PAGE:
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Buffett Wants Rich To Pay More Tax

by Leroy Baker,, New York

29 June 2007

Warren Buffett, perhaps the most successful investors of modern times and one of the world's wealthiest men, has spoken out against the US tax system which allows him to pay proportionately less of his multi-million dollar annual income in taxes than his cleaning lady.

Addressing attendees at the $4,600-a-place fund-raising dinner for the Hilary Clinton presidential campaign, Buffett, who runs investment group Berkshire Hathaway and is reputedly worth $52 billion, told the 600 Wall Street bankers and money managers that: "(We) pay a lower part of our income in taxes than our receptionists do, or our cleaning ladies, for that matter. If you’re in the luckiest 1 per cent of humanity, you owe it to the rest of humanity to think about the other 99 per cent.”

According to Buffett, he makes no use of tax shelters to mitigate his tax liability, but still managed to pay an average tax rate of 17.7% on his $46 million income last year. By comparison, his secretary, who earned $60,000, paid tax at 30%.

Buffett's comment are likely to strengthen the hand of legislators who are clamouring to address the issue of wealth inequality on both sides of the Atlantic by increasing tax on the well-off, particularly highly-paid fund managers.

In the UK, this debate has intensified in recent weeks after Nicholas Ferguson, a leading venture capitalist, remarked in an interview with the Financial Times that it could not be justified that he pays tax at a lower rate than a cleaner. Sir Ronald Cohen, regarded as the founding father of the British venture capital industry and who has a personal fortune of GBP260 million, has also publicly questioned why private equity funds should enjoy such a favourable tax regime.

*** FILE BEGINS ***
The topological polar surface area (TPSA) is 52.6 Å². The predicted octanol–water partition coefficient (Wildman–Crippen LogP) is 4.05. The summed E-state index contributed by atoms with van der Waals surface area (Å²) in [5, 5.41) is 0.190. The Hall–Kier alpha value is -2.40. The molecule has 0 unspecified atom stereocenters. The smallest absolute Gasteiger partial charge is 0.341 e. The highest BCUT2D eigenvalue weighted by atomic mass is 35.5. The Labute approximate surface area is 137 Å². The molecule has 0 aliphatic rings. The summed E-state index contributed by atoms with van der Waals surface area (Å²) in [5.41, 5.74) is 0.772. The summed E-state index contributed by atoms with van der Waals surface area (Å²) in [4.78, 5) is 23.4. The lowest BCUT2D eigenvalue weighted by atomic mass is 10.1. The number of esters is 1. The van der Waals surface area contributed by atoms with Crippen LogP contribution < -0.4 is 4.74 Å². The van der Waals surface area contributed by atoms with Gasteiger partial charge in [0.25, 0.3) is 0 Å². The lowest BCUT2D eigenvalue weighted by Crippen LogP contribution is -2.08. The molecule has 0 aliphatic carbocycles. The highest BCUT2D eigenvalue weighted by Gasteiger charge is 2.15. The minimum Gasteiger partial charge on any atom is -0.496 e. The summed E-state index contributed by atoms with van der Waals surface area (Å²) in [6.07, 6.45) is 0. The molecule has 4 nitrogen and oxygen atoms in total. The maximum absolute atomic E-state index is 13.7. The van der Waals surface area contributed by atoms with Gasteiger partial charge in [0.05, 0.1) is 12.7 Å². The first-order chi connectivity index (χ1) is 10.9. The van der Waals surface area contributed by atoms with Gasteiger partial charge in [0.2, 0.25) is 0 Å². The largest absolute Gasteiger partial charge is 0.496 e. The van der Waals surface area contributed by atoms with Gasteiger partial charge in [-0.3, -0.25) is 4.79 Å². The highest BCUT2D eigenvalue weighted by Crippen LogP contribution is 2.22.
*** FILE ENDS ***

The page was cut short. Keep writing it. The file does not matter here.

Although Buffett has not publicly endorsed Hilary Clinton as the Democrat nominee for President, he said that she was "the person to run the country". However, he indicated that he would also support Sen. Barack Obama (D-Ill.) in a similar fund raising venture.

In a speech to the Manchester School of Technology in New Hampshire last month, Clinton announced that, if elected to the White House, she would remove tax breaks for large corporations and roll back tax cuts passed under the Bush administration which benefit the wealthy as part of a catchily titled 'Nine Point Plan'.

"When the president's irresponsible tax breaks for high-income Americans expire, we will return to the income tax rates for upper-income Americans that we had in the 1990s, rates that were consistent with a balanced budget and economic growth," she said.

Asked why he would not support the Republicans, Buffett responded that it was because they are more inclined to express the view: “I’m making $80 million a year – God must have intended me to have a lower tax rate.”

He also criticised the Republican campaign to repeal the estate tax, which raises about $30 billion per year in revenues, arguing that it would benefit only 12,000 of America's richest families, while effectively raising the tax burden on the rest of America.

“You could take that $30 billion and give $1,000 to 30 million poor families. Or should you favour the 12,000 estates and make 30 million families pay an extra $1,000?” he asked.

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